Nowadays in Western cultures, combs have lost their soul because they are made on assembly lines in China, India and so on.

The talented hand of man has disappeared.

In Europe and America, when all women wore long hair, hairdressing accessories flourished and artists' creativity had no bounds.

But in the early twentieth century, the crafts era changed to the industrial one. A little later, women became emancipated.  They needed to work (especially during the war) and had to wear short and easy-to-groom hair. A fragile ornament would have been a hindrance in their hectic lives.

But the desire to be attractive is still alive, and human creativity cannot be extinguished. 

Sometimes you can be lucky enough to find recent combs, often unique, designed and made by jewellers or craftsmen.

There is no clearly defined artistic movement or style, strictly speaking, these ornaments express completely individual talents.

In other cultures, things are changing too. In Africa for instance, artists and craftsmen keep on carvings hair ornaments, but more and more for the tourist market. It has become difficult, but not impossible, to find interesting pieces.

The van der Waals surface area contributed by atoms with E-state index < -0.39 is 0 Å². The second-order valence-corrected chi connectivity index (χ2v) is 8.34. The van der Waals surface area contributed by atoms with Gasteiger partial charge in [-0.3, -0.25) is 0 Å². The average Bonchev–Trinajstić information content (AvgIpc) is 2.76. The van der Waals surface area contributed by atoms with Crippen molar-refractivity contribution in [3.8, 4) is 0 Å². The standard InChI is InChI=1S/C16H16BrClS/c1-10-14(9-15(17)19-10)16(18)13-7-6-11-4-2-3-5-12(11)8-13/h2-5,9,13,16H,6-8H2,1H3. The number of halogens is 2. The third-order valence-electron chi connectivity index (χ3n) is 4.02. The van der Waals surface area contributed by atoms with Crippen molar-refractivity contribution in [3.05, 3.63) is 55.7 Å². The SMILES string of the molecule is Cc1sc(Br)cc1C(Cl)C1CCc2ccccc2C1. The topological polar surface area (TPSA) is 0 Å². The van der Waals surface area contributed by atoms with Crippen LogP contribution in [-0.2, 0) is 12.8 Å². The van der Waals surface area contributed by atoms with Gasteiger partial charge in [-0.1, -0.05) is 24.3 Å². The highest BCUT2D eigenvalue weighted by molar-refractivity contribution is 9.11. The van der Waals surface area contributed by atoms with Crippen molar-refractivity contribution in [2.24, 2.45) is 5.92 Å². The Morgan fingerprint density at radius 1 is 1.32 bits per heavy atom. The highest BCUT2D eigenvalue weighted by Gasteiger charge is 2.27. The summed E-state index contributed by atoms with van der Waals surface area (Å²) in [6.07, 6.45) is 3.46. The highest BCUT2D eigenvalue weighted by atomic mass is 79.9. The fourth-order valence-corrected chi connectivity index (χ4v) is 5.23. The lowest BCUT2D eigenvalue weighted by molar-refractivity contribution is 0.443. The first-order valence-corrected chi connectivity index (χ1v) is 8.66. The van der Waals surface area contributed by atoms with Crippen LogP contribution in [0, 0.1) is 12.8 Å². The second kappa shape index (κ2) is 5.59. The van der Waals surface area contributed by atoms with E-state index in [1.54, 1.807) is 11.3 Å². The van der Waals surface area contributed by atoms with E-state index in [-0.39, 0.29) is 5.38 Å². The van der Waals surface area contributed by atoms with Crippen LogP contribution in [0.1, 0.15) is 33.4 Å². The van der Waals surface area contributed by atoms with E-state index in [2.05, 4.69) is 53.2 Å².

In Japan, traditions are still living and beautiful kushi or kogai ornaments are sold in shops, but they are less precious.

We do not know what is the new hair ornaments fashion is in modern China or India, but undoubtly, there are undoubtedly talented designers.

If you have any new element about this topic, feel free to let us know, through the contact form.

Wood comb, pink cabochons. USA, late 20th c.
Figurative hairpins, silver and wood. Germany, late 20th c.
Figurative comb. Horn, USA, 2000
Scandinavian design. Silver. Made in Mexico, 2000
Doberman dog, tree and roots. Silver, USA, late 20th c.
Western Greek. Silver. USA, late 20th c.
Mother and son. Wood. Ivory Coast, 2000
Original design, wood. Africa, 2000
Attributed to George salo. USA, late 19th c.
Traditional shape but modern colour. Spain 1990-2000